Maybe, maybe not. Depends on what they did with their own personal capital. Either way, for true believers, it's devastating, trashes their opinion of anything those devs might try in the future and might undermine their confidence in trusting other devs with their money, pre-release.

I'd argue even if you put out an incomplete game, selling it for $1 means someone bored enough will spend on it. It won't earn you profit, but it can reduce your losses. Which is why so many incomplete games are pushed out the door. When you're all in already, you don't just pick up and leave your work behind. You put out what you can, and make back what you can.

I don't know why the focus is on the "true believers", when the focus should be on the developers. There is no logical argument you can make that a situation where you have 0 actual financial loss (never starting a project) is worse than a project dying after $x money was already invested in it. In practical terms, who cares about a few rabid "fans", if you can call them that, that get pissed off enough that a game they wanted didn't get made that they stop buying games from others (? I don't even see the connection here). I think you're blending several very different ideas here. Nowhere did I mention anyone buying pre-orders. If you're talking investors, then having a responsible developer who says "Hey look, we can't make this work so here's your money back" goes a lot farther towards earning trust and confidence in independent developers than teams who clearly know they can't fund a project fully and start it anyway hoping they get more investment, and then it backfires.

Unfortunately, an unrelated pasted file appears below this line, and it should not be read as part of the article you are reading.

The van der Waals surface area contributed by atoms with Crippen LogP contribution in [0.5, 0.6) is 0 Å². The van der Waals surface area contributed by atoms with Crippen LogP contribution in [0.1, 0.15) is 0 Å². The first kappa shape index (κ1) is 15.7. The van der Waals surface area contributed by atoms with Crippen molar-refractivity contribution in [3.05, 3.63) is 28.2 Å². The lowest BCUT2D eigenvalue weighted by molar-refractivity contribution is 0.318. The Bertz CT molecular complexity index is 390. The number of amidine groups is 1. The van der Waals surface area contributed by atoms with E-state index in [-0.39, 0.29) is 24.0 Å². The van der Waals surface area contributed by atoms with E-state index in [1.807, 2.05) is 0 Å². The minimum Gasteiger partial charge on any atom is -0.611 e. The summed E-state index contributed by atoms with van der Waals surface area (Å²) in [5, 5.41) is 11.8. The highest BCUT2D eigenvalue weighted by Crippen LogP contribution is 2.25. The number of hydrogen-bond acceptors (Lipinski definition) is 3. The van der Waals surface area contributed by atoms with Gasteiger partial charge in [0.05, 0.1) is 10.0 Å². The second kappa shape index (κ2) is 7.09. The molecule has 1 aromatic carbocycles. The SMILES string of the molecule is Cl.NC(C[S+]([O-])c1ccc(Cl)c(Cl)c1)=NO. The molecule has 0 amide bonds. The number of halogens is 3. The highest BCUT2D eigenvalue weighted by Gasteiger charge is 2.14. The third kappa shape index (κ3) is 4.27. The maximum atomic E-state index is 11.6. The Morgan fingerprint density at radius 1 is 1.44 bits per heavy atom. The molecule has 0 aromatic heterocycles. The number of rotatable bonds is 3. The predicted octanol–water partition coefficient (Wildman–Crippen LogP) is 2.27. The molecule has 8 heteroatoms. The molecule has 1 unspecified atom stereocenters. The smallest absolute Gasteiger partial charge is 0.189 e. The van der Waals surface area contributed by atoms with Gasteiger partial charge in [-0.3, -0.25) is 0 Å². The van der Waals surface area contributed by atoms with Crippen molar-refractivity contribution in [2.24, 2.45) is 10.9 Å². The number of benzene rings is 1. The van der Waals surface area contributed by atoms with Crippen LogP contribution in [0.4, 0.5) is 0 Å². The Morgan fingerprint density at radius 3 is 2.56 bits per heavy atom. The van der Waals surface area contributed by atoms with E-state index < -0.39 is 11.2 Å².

Also, in today's marketplace, you can't put out a half finished game and have people buy it to recoup your losses. It's just not how it works. Nobody's going to buy it, and nobody's going to want to sell it since all the platforms have their own QAs and they won't even host it for you. Which means you'd need to host the game yourself, which means extra costs with money you don't have..

  This is the crux of what I'm trying to understand with Kickstarter...it's intended to something to get a project going "I have this idea, and here are some rewards if you can help fund its creation."

The problem is ensuring people that you're gonna get it done proper, and part of that is presenting a solid proof of concept.

My question, right now, would be "What shape should a project be in before you make your pitch?"  1%? 10%? 90%?

And if you have a proof-of-concept TOO far along, how many people go "What are you asking for funding for, it's basicially done!"

*shrug*

I think it's hard to put a percentage value on how far along it should be. If you're targeting actual investors, I would say you need something that's showable in-game. The investor should see and be able to fiddle with your idea for the game. It's gotta be something that will catch their attention. It obviously doesn't have to be anywhere near finished (content or systems), but it has to be something that will wet their appetite. Which basically goes to say that you should probably have a basic engine and some art and basic system design in place so that you can show something relatively cohesive (a brief combat demo, a basic puzzle level, etc). If you catch their attention, they'll be interested and you can go into how you want to expand what they see to include <feature list>.